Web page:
So, now you’re thinking about authenticity, capacity, and emotional labour, but what next? I think that with this process, there eventually comes a sense of assertiveness. I understand my Self, my capacity, my needs, and I am comfortable asking for them and receiving them. There also comes a time and place where you find a sense of “okayness”. I am okay with my Self and what is happening in this moment because I am in it, and it will pass one way or another in a way that will contribute to my process and my experience of the world. Sometimes this is simple, other times, it may challenge the very essence of your sense of Self, and it feels like you’re back where you began. This concept of “okayness” is often referring to as “radical acceptance”.
How are these concepts revolutionary? By actively caring for both your Self and the people around you, it alters the workings of our social world. First on a personal level, and then an interpersonal one. It shifts focus from productivity, to an ethic of care, which is arguably far more complicated, but also more sustainable. This shift toward an ethic of care then expands:
Self -> interpersonal ->  social systems -> physical environment.
When we learn to prioritize an ethic of care in accordance to the capacity of each of our authentic selves, that is absolutely revolutionary. 

I’m considering applying for a fellowship with a magazine I’ve been reading since I was fifteen, trying to figure out which category to apply under. I generally write about feelings and relationships and mental health and other emo stuff like that. The closest category I can apply under is “Pop-culture Criticism”. I say to the group of people sitting in my living room, “I need a topic to write about. Think ‘Pop-culture Criticism’”.  
“Why don’t you write about us?” she says.
I say she, because I don’t know what to refer to her as. We’ve jokingly referred to each other as our “girlfriend”, but is she my girlfriend? I’ve had sex with her twice, we talk every day and hang out almost every day. She comes over and makes me dinner while I’m at a fundraising committee meeting, and then sits close to me. She told her mom about “us”. She refers to “us”.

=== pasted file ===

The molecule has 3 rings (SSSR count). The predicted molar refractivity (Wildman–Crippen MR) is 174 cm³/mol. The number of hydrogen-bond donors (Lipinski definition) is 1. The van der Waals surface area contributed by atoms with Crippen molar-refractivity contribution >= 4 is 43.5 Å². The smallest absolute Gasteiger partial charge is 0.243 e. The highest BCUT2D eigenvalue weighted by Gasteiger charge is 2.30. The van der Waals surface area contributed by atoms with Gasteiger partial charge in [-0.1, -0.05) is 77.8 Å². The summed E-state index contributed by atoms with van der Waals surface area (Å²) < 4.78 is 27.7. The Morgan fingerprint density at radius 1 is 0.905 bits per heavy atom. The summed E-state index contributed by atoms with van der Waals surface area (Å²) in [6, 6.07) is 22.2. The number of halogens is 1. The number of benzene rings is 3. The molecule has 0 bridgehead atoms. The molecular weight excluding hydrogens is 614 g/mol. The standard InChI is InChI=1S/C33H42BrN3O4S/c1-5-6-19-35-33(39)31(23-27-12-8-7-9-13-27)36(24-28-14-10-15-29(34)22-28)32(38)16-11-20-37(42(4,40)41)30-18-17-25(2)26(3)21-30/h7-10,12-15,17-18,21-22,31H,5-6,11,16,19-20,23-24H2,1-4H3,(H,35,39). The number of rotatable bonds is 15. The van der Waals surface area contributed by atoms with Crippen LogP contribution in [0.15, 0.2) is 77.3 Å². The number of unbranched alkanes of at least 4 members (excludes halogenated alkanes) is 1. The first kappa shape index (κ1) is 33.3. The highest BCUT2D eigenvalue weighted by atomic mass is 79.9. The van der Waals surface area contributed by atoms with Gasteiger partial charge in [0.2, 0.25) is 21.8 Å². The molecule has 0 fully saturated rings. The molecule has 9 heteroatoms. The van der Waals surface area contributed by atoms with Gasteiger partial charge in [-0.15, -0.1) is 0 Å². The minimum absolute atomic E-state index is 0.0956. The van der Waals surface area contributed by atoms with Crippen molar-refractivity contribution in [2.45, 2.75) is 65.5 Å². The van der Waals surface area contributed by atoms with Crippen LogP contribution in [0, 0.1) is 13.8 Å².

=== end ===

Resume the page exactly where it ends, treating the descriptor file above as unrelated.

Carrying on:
“That’s actually a really good idea,” my partner says, after a three second moment of silence.
My partner and I have been together for almost eight years- literally my entire adult life. We have a punk rock love story for the ages, and there’s not a doubt in my mind that this dude is the love of my life. We’ve grown together, and we want the same things for our future. I don’t feel held back, instead, I feel safe and grounded in our relationship. 
I think about it: I could write something about romantic/platonic/intimate relationships that differ from typical monogamous (and polyamorous, for that matter) relationships. I could write something about consent and communication in relationships in the context of this…thing we have going on. I could write about navigating jealousy. I could write about the body feels or gender feels this has brought up for me. I could write about feeling like I’m living the bisexual dream- and about feeling conflicted about the fact that I even feel that way. I could write about exploring my sexuality for the first time in my adult life. I could write about how vulnerable I’m making myself by writing about this whole Thing.
And then I realized that I don’t even know what to refer to her as. Maybe I better stick to writing about the whole process and touching on each of those things for now. This whole Thing is still so fresh, and, worst case, what if I screw it all up because of something I write and it puts an end to it all!?

Two years ago, I met a girl through community theatre who I thought was a total babe. We became close friends and periodically flirted, even sexted. I shared the sexts with my partner, and we flirted in front of him. He was into it. I also made sure that she realized that I was sharing our flirtation with my partner. She was into that. I tried to hint that I’d like to sleep with her, but when she found out that the deal my partner and I had established was that I could have sex with other women when he was involved, she never acted on anything.

Then, one night, she and I went for a walk to catch Pokemon (don’t judge us), and we found ourselves down by the beach. We walked along the beach, and just as we were about to head back into town, she said, “I want to talk to you about something. I’ve been having feelings for you…” and then she kissed me. Right there, under the stars, on the beach. I followed that with something like, “hold on, I need a smoke”.

I lit a cigarette, and she told me that she had discussed her feelings with my partner, who had told her that he thought I would likely be receptive to her initiating something between us. He was right. He also told her that she and I could discuss what capacity we were comfortable with having him involved in. We discussed some specific boundaries and what we were both looking for, as we walked back towards my apartment. I texted my partner: “hey, are you down to have sex with _____ with me?”. He texted back: “hell yeah”. We got back to my place, and the three of us discussed our specific boundaries and committed to open communication, regardless of what happened from there. Then, I said, “sooo are we gonna go to the bedroom or not?”, and we all got up and practically ran to the bedroom.